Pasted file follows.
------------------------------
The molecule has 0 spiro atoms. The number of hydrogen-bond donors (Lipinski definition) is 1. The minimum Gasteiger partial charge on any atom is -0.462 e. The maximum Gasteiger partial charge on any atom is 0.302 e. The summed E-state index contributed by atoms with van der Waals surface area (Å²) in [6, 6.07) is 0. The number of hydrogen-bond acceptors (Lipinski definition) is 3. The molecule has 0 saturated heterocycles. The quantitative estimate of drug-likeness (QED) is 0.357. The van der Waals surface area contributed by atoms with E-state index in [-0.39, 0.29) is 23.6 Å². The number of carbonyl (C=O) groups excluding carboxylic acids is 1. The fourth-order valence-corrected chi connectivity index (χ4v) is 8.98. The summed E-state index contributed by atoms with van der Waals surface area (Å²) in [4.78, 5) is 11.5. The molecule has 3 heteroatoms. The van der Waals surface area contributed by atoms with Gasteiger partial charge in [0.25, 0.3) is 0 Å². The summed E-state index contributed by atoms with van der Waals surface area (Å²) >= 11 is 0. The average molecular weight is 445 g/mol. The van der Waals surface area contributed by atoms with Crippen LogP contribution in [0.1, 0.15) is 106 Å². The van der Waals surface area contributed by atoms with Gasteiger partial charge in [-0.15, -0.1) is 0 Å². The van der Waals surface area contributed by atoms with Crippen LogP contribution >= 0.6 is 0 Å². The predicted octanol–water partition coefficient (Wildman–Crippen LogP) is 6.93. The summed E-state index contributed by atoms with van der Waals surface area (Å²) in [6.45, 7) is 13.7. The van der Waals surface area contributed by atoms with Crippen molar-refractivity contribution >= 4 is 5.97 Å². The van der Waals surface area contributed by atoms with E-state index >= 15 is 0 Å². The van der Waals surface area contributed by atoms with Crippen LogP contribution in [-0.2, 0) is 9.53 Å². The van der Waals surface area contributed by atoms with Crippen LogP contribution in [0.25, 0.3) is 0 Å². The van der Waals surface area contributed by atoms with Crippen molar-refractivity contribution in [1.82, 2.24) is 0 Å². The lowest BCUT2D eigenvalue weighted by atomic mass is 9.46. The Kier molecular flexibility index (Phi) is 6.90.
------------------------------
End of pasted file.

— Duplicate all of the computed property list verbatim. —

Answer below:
The molecule has 0 spiro atoms. The number of hydrogen-bond donors (Lipinski definition) is 1. The minimum Gasteiger partial charge on any atom is -0.462 e. The maximum Gasteiger partial charge on any atom is 0.302 e. The summed E-state index contributed by atoms with van der Waals surface area (Å²) in [6, 6.07) is 0. The number of hydrogen-bond acceptors (Lipinski definition) is 3. The molecule has 0 saturated heterocycles. The quantitative estimate of drug-likeness (QED) is 0.357. The van der Waals surface area contributed by atoms with E-state index in [-0.39, 0.29) is 23.6 Å². The number of carbonyl (C=O) groups excluding carboxylic acids is 1. The fourth-order valence-corrected chi connectivity index (χ4v) is 8.98. The summed E-state index contributed by atoms with van der Waals surface area (Å²) in [4.78, 5) is 11.5. The molecule has 3 heteroatoms. The van der Waals surface area contributed by atoms with Gasteiger partial charge in [0.25, 0.3) is 0 Å². The summed E-state index contributed by atoms with van der Waals surface area (Å²) >= 11 is 0. The average molecular weight is 445 g/mol. The van der Waals surface area contributed by atoms with Crippen LogP contribution in [0.1, 0.15) is 106 Å². The van der Waals surface area contributed by atoms with Gasteiger partial charge in [-0.15, -0.1) is 0 Å². The van der Waals surface area contributed by atoms with Crippen LogP contribution >= 0.6 is 0 Å². The predicted octanol–water partition coefficient (Wildman–Crippen LogP) is 6.93. The summed E-state index contributed by atoms with van der Waals surface area (Å²) in [6.45, 7) is 13.7. The van der Waals surface area contributed by atoms with Crippen molar-refractivity contribution >= 4 is 5.97 Å². The van der Waals surface area contributed by atoms with E-state index >= 15 is 0 Å². The van der Waals surface area contributed by atoms with Crippen LogP contribution in [-0.2, 0) is 9.53 Å². The van der Waals surface area contributed by atoms with Crippen LogP contribution in [0.25, 0.3) is 0 Å². The van der Waals surface area contributed by atoms with Crippen molar-refractivity contribution in [1.82, 2.24) is 0 Å². The lowest BCUT2D eigenvalue weighted by atomic mass is 9.46. The Kier molecular flexibility index (Phi) is 6.90.